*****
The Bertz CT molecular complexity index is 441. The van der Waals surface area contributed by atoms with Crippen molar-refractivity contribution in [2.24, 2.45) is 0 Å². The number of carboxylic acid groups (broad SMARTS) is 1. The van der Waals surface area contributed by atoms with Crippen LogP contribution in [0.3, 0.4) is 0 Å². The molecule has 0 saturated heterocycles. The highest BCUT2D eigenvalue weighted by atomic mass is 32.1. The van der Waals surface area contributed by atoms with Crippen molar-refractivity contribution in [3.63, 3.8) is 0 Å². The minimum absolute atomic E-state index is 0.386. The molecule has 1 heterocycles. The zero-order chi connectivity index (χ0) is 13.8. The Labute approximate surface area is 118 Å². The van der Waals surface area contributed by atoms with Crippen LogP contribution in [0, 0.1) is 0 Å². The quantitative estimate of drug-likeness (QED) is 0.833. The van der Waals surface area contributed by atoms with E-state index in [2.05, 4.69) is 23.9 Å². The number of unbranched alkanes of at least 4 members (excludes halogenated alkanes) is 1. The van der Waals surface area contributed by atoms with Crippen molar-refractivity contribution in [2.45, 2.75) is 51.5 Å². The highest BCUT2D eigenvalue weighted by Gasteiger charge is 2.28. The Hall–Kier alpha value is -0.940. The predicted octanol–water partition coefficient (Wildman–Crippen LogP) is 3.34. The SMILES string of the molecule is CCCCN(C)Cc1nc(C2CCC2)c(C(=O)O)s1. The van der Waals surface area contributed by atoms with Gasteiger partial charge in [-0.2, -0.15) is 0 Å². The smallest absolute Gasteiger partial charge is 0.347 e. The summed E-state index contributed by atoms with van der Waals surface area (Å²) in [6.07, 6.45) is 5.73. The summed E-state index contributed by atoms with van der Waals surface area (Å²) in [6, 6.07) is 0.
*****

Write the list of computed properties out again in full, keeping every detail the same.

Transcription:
The Bertz CT molecular complexity index is 441. The van der Waals surface area contributed by atoms with Crippen molar-refractivity contribution in [2.24, 2.45) is 0 Å². The number of carboxylic acid groups (broad SMARTS) is 1. The van der Waals surface area contributed by atoms with Crippen LogP contribution in [0.3, 0.4) is 0 Å². The molecule has 0 saturated heterocycles. The highest BCUT2D eigenvalue weighted by atomic mass is 32.1. The van der Waals surface area contributed by atoms with Crippen molar-refractivity contribution in [3.63, 3.8) is 0 Å². The minimum absolute atomic E-state index is 0.386. The molecule has 1 heterocycles. The zero-order chi connectivity index (χ0) is 13.8. The Labute approximate surface area is 118 Å². The van der Waals surface area contributed by atoms with Crippen LogP contribution in [0, 0.1) is 0 Å². The quantitative estimate of drug-likeness (QED) is 0.833. The van der Waals surface area contributed by atoms with E-state index in [2.05, 4.69) is 23.9 Å². The number of unbranched alkanes of at least 4 members (excludes halogenated alkanes) is 1. The van der Waals surface area contributed by atoms with Crippen molar-refractivity contribution in [2.45, 2.75) is 51.5 Å². The highest BCUT2D eigenvalue weighted by Gasteiger charge is 2.28. The Hall–Kier alpha value is -0.940. The predicted octanol–water partition coefficient (Wildman–Crippen LogP) is 3.34. The SMILES string of the molecule is CCCCN(C)Cc1nc(C2CCC2)c(C(=O)O)s1. The van der Waals surface area contributed by atoms with Gasteiger partial charge in [-0.2, -0.15) is 0 Å². The smallest absolute Gasteiger partial charge is 0.347 e. The summed E-state index contributed by atoms with van der Waals surface area (Å²) in [6.07, 6.45) is 5.73. The summed E-state index contributed by atoms with van der Waals surface area (Å²) in [6, 6.07) is 0.